Keeping and Avoiding

“O Timothy, keep that which is committed to thy trust, avoiding profane and vain babblings, and oppositions of science falsely so called.” (1 Timothy 6:20)
Note that there are contained here both positive and negative charges. Timothy, Paul’s son in the faith, is instructed to keep certain things and avoid others. The word “keep” is a military word which might better be translated “guard.” The word “avoid” implies more than merely refraining from contact. It has to do, instead, with actively and deliberately turning away from something.

Timothy is to guard that which has been committed into his care—by inference, something quite valuable—the complete gospel of Jesus Christ. “Hold fast the form of sound words, which thou hast heard of me, in faith and love which is in Christ Jesus. That good thing which was committed unto thee keep by the Holy Ghost” (2 Timothy 1:13-14).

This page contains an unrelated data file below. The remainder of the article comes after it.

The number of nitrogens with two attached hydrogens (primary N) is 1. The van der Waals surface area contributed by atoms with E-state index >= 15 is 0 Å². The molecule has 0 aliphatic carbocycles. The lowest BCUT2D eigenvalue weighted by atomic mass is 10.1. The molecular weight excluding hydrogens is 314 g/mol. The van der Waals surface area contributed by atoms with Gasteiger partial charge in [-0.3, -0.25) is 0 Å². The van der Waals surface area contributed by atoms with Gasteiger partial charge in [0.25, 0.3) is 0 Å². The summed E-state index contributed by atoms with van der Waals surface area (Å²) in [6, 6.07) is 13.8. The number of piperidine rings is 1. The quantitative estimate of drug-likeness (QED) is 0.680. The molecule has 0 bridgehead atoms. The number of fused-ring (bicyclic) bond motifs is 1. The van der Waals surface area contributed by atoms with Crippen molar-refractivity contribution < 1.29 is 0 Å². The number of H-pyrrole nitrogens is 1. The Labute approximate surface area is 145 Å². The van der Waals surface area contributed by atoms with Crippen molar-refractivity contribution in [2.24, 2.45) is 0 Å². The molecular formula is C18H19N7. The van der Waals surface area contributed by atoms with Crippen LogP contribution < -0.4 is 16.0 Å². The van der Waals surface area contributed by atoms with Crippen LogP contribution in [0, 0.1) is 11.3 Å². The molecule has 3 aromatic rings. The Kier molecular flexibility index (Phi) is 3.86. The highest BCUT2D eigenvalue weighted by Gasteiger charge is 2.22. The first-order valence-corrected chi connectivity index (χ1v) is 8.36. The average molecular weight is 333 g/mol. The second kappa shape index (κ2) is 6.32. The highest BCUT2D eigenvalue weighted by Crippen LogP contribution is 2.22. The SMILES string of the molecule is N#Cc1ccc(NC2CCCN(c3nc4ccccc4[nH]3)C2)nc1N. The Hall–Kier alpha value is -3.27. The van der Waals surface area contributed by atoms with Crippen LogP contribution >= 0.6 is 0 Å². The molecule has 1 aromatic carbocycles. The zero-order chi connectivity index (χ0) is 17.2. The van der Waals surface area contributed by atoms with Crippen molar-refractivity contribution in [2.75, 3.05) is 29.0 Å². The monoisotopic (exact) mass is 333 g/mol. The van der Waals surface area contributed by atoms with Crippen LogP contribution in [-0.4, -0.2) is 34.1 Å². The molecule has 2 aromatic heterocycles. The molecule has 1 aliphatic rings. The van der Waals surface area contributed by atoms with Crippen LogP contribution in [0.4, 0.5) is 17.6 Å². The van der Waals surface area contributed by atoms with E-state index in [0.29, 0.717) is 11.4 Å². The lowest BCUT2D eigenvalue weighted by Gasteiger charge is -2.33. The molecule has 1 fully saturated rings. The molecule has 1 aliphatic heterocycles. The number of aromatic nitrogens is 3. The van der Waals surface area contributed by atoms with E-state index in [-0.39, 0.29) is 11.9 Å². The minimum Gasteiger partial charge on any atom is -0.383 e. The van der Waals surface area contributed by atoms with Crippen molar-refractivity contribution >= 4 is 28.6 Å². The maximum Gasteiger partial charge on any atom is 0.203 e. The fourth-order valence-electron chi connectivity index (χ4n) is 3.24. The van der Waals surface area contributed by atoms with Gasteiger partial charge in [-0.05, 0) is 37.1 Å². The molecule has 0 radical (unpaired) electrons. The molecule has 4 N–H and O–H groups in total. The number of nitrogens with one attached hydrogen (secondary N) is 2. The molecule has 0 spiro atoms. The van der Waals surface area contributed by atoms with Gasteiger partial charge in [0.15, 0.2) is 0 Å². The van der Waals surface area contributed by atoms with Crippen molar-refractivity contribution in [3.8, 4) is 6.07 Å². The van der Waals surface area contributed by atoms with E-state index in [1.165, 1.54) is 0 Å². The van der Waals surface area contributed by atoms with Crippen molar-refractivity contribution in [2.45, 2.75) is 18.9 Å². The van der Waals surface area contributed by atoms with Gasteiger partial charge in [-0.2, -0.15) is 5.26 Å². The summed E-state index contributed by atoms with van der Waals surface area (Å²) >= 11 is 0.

Paul knew, however, that in order to guard the truth, Timothy must actively avoid the false, and lists three specific potential pitfalls. The first is profane babbling, i.e., any of those conversations and arguments which are of a worldly, ungodly, unclean nature. Next, he is to avoid vain, empty, hollow arguments. Elsewhere, Paul teaches “shun profane and vain babblings: for they will increase unto more ungodliness” (2 Timothy 2:16).

Lastly, he is to avoid the opposing arguments of false science, or knowledge. Human wisdom found to be contrary to the wisdom of God may be called knowledge by some, but if so, it is “falsely so called.” Even “some professing [Christians] have erred concerning the faith” (1 Timothy 6:21).

Paul closes with the benediction “Grace be with thee.” May we all enjoy God’s grace as we attempt to keep the true, avoid the false, and discern the difference.

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